Our industry needs its own marshmallow test
A view from Sue Unerman

Our industry needs its own marshmallow test

Too many of us are addicted to short-term targets.

Remember the marshmallow test? 

Several small children were put in a viewing room by scientists at Stanford University in the 1960s.  Presented with a plate with a single marshmallow on it, they were told that if they waited and didn’t eat it in the next 15 minutes, they could have two marshmallows as a reward. 

The four-year-olds were then filmed as they struggled to resist the immediate gratification of the marshmallow in favour of obeying the scientist and waiting for the double treat.

Stanford then followed the subjects into later life, where it was established that the children who had waited had better life outcomes in general compared with those who had succumbed to temptation and couldn’t wait to satisfy their sweet tooth.

There are commentators in our industry who believe that the problems of marketing in the 21st century are evidence of teams run by people who cannot wait for longer-term business rewards. They’re addicted to immediate gratification not of marshmallows, but of short-term digital metrics.

Has our industry failed the marshmallow test?

Last century, immediate metrics of success in media were hard to come by. Audience measurement was available increasingly speedily, but the outcomes of success took time to assess.

Google put an end to waiting. One of the revolutions that paid search delivered was only paying for click-through: an immediate outcome with minimum risk. As the internet revolution took hold, a host of immediately measurable results became available to digital practitioners, and only with time came the understanding that these metrics themselves have flaws. And short-term delivery does not always mean long-term growth.

Les Binet and Peter Field’s latest dive into the IPA Databank calls more businesses to invest longer term. Their initial conclusion was that every business should invest 60% of their communications budgets in long-term branding. Now amended by sector, the new analysis stretches the recommendations for some sectors to 70-90%.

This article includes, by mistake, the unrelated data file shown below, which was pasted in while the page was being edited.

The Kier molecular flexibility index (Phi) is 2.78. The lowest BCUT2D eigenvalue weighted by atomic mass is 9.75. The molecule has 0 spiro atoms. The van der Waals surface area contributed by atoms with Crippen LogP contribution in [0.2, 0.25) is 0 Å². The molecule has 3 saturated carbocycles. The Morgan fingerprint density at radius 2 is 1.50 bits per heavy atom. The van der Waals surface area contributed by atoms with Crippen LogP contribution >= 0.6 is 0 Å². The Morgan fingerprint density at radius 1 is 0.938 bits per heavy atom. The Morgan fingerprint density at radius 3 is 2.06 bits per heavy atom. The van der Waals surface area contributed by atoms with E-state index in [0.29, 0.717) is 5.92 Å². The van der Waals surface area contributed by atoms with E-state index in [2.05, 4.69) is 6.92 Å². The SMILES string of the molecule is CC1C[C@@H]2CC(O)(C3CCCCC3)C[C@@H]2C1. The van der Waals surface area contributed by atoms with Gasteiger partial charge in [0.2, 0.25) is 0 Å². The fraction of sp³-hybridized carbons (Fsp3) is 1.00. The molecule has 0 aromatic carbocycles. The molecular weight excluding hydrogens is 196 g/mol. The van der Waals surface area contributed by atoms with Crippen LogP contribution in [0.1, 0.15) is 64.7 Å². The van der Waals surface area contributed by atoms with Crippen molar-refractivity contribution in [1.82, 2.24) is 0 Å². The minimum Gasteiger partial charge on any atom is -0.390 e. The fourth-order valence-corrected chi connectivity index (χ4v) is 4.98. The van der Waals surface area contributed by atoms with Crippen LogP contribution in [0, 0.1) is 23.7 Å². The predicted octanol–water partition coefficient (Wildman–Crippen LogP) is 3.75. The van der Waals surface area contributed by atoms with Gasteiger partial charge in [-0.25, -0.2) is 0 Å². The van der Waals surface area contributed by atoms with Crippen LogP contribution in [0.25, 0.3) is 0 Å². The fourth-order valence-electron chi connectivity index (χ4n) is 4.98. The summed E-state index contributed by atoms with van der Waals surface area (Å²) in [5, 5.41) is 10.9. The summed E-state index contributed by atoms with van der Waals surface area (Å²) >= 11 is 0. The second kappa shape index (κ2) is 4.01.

Why do so many find this difficult to adhere to? Part of the reason is unquestionably the board/brand divide. IPA/Financial Times research reveals that while top boards value brands in theory (after all, they have a proven value on their balance sheets), they admit that they don’t understand brand-building or media. 

Another reason may well be the addiction to short-term targets: easy to set, easy to game, easy to achieve. Great for an instant endorphin rush of satisfaction; not necessarily so great for brand-building or the public’s outlook on advertising in general, as ISBA and the Advertising Association have demonstrated. Are there fewer people around who have the patience to wait for that second marshmallow?

There’s a lot of debate about how to recruit into our industry. Job descriptions are being reviewed for gender bias. Interviews are proven not to be a guarantee of successful recruitment. 

While this debate is ongoing, maybe we should add another dimension.

Perhaps this should be the new recruitment test. One treat now or two in 15 minutes. For brands to continue to thrive, we must break that addiction to achieving short-term targets or we are in danger of running brands into the ground and losing the heritage built across generations.

Sue Unerman is chief transformation officer at MediaCom
@SueU